Human grooming by Daniel Laberge
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Folds and the nervous system

Even if folds are responsible for pain,
it only comes later.
First comes a loss of sensitivity.

Folded nerves

A fold mechanically bends and crumples the nerves it crosses in a manner similar to folding a wire.

Folded wire

Transmission may not be affected at first but, as the folding worsens, the signal will weaken.

 

Folded wire and transmission loss

Loss of transmission at fold crossing

In your body, neurons are like small wires going from tiny sensors in your skin up to your brain.
If their route is contorted, the signal will be affected.
As the folding increases, the sensitivity diminishes and can provoke complete insensibility.

Local numbness

You can find out how folded an area is by passing your nail on it and mapping its sensitivity.

Insensitivity mapped on thumb

Insensible areas mapped in blue

A region can pass from total sensitivity to an unresponsive, dull feeling very rapidly.
The skin in the folded, insensitive sections will also be hard and wooden.
In the center of these unresponsive areas, you will find one or more fold crossings.

Calluses

Calluses are rough, thickened patches of skin.
They may have an outer layer of dead skin, but the thickening is due to folds.
These areas are often subjected to excessive wear and tear along with prolonged pressure.
Never sand or file them, groom them.
You will have to use extra strength on your nails to get through.
Somewhere in all the hardness, you will find spots with abnormal sensitivity; very little or too much.
Put pressure on those places, they are fold crossings.

Regional loss of sensitivity

When the folding occurs at an articulation, it can stop nervous transmission from reaching entire members.
Folds in the hand, wrist, elbow, shoulder, ankle, knee and hip areas can bend and entwine the neurones and provoke a gradual loss of perception.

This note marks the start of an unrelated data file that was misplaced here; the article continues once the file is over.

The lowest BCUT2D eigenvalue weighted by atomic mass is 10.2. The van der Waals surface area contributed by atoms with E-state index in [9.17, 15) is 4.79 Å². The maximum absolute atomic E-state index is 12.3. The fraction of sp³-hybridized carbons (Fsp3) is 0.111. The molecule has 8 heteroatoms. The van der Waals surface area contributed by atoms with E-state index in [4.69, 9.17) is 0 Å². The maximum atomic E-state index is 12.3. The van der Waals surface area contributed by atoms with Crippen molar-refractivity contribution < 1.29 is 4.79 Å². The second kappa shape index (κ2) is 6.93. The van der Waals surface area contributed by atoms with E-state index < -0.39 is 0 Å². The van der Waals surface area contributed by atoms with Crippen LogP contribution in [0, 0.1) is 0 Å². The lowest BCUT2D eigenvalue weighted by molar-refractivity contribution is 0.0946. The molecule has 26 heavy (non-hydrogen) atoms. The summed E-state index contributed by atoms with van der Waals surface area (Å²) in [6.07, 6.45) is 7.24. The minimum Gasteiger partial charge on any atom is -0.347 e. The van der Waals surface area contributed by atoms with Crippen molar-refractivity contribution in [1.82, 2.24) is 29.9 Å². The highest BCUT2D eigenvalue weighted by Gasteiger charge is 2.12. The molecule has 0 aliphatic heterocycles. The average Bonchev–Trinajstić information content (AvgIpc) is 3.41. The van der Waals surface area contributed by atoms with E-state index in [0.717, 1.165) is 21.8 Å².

Folds responsible for regional loss of sensitivity

Symptoms may start a slight insensibility in the extremities, but the area will grow.
The folds responsible for this situation were caused by a repeated physical activity.
You must determine which of your actions creates the folds and, if you can, stop doing it temporarily or change the way you do it.
As you groom the articulation, you will feel the sensitivity returning to the regions beyond it.

The body cut off from the brain

Folds in the back of the head, neck and nuque and upper back areas can have a very disabling effect on some people.

Folds at neck level

They cut off the sensibility of entire sections of the body; legs, arms and even the torso.
Symptoms may start with occasional periods of light insensitivity but may lead to almost complete paralysis often accompanied by involuntary nervous shaking or gestures.

Nerves in the neck

A few nerves passing through the neck

Nerves are well protected inside the spinal cord and the skull, but they become vulnerable in the neck area.
This zone is very susceptible to folding because of the weight of the head and the length and the rotation of the neck.
When your head is turned or when your sleeping position is angled, large folds cut deeply into the flesh.

How to groom nervous deficiencies

Grooming to re-establish sensitivity to one part of the body differs from the usual procedure.
Working on the affected region won't do much good.
You first want to locate the place where transmission is blocked, then groom it.
Press your nail along the path followed by the nerves, but insist on articulations and the neck area.
When you groom the spot where the nerves are pinched, you will briefly feel sensibility returning to the dull regions.
Use this information to pinpoint the blockage and groom it until sensitivity is restored.

 

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